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C Programming :: Declarations and Initializations

41. #include
void main()
{
unsigned short a=-1;
unsigned char b=a;
printf("%d %d ",a,b);
}
What is output of the program?

Answer: Option C

Explanation:

The value range for unsigned short  is from 0 to 65,535.

Clearly, a cannot be assigned with -1, as -1 is not in the range of unsigned short. So, when we try to assign -1 to a, automatically 65535 gets assigned to a, as it follows a cyclic pattern.

Same is the result when we try to assign -1 to b, which is an unsigned char. The value range for unsigned char is from 0 to 255. So, automatically, 255 gets assigned to b.

Hence, the output is 65535 255.

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42. What will be the result of the following program?

#include
int main()
{
static int i;
int j;
for(j=0;j<10;j++)
{
i= i+2;
i = i-j;
}
printf("%d",i);
return 0;
}

Answer: Option B

Explanation:

can anyone help with this????


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43. What will be output of following c program?

#include
long unsigned static const ddlg(){
static const long unsigned a=0101;
return a;
}
int main(){
long number;
number=ddlg();
printf("%X",number);
return 0;
}

Answer: Option A

Explanation:

Here is no explanation for this answer

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Answer: Option D

Explanation:

Option B is also correct. Type it out @ideone.com and check yourself.

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45. printd (int n)
{
if (n < 0)
{
printf ("-");
n = -n;
}
if (n % 10)
printf ("%d", n);
else
printf ("%d", n/10);
printf ("%d", n);
}

If initially n = -24;

Answer: Option C

Explanation:

Let us discuss the code line by line-

Initially, n=24

Line 3 =>    if(n<0), is true because -24<0.

Line 5 =>    "-" get printed.

Line 6 =>    n=-n, or n=-(-24), or n=24

Line 8 =>    if(n%10), or if(24%10), or if(4), which is true as "4 is not equal to 0" is true.

Line 9 =>    "24" gets printed

Here, the else block won't get executed as if block has already executed.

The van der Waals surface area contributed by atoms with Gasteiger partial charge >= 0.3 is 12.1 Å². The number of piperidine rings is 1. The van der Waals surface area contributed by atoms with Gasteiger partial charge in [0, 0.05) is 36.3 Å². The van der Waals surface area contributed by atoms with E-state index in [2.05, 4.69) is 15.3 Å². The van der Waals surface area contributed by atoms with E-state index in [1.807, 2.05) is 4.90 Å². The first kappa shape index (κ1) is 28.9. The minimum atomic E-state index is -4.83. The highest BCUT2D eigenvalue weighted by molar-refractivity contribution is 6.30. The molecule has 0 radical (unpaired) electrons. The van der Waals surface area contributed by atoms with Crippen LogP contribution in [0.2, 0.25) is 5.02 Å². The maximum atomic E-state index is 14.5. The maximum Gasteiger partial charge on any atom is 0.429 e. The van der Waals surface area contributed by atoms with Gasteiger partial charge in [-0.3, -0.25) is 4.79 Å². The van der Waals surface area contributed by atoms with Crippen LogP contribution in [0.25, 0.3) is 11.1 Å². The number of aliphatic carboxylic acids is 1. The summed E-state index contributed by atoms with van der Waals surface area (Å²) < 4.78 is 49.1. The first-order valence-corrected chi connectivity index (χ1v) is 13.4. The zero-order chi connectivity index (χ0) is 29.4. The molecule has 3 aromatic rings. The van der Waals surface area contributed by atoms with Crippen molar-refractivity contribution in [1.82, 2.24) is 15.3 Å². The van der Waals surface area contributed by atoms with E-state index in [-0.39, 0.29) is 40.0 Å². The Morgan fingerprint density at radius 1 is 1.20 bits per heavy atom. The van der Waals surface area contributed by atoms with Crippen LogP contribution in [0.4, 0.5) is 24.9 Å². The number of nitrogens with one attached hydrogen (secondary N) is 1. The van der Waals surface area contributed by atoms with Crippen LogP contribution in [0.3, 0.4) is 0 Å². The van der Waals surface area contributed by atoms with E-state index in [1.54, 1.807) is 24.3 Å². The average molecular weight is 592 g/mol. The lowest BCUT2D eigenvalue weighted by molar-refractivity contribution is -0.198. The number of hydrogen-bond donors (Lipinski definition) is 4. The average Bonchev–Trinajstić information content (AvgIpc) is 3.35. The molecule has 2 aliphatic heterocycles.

Finally, Line 12 =>    "24" gets printed.

Hence, the complete output is -2424

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46. What is the output of the following 'C' program ?

#include
int main()
{
int i = 10 ;
printf("%d\n", i/2 );

}

Answer: Option B

Explanation:

Clearly, value of i=10, and we are printing value of 'i/2'.

Hence, the output is 5.

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47. What is the output of the following 'C' program ?

#include
int main()
{
char c = 255;
printf ("%d",c);
return 0;
}

Answer: Option B

Explanation:

255 in binary can be represented as 11111111. What does this number represent?

Before that, we should know that char can store numbers only -128 to 127. The most significant bit is kept for the sign bit. Clearly, 11111111 represents a negative number. To check which number it represents we find the 2’s complement of it, which is 00000001, which is nothing but 1 in decimal.

Hence, 11111111 represents -1, which is the required output.

 

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48. What will be output of the following "C" code?

#include
main()
{
100;
printf("%d",100);
}

Answer: Option B

Explanation:

Here, the only thing that's getting executed is line no. 5, so 100 gets executed.

Line no. 4 is basically of no is use. You may write any number you want, but it's practically of no use, it's still going to print 100.

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49. Predict the output of following code:

void main()
{
float a=1.1;
double b=1.1;
if(a==b)
printf("equal");
else
printf("not equal");
}

Answer: Option B

Explanation:

datatype is different cant be compared; hence result will be 0

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50. Predict the output of following code:

#include
void main()
{
int sum;
char ch1='a';
char ch2='b';sum=ch1+ch2;
printf("%d",sum);
}

Answer: Option B

Explanation:

ascii sum;
sum = 97+98 = 195

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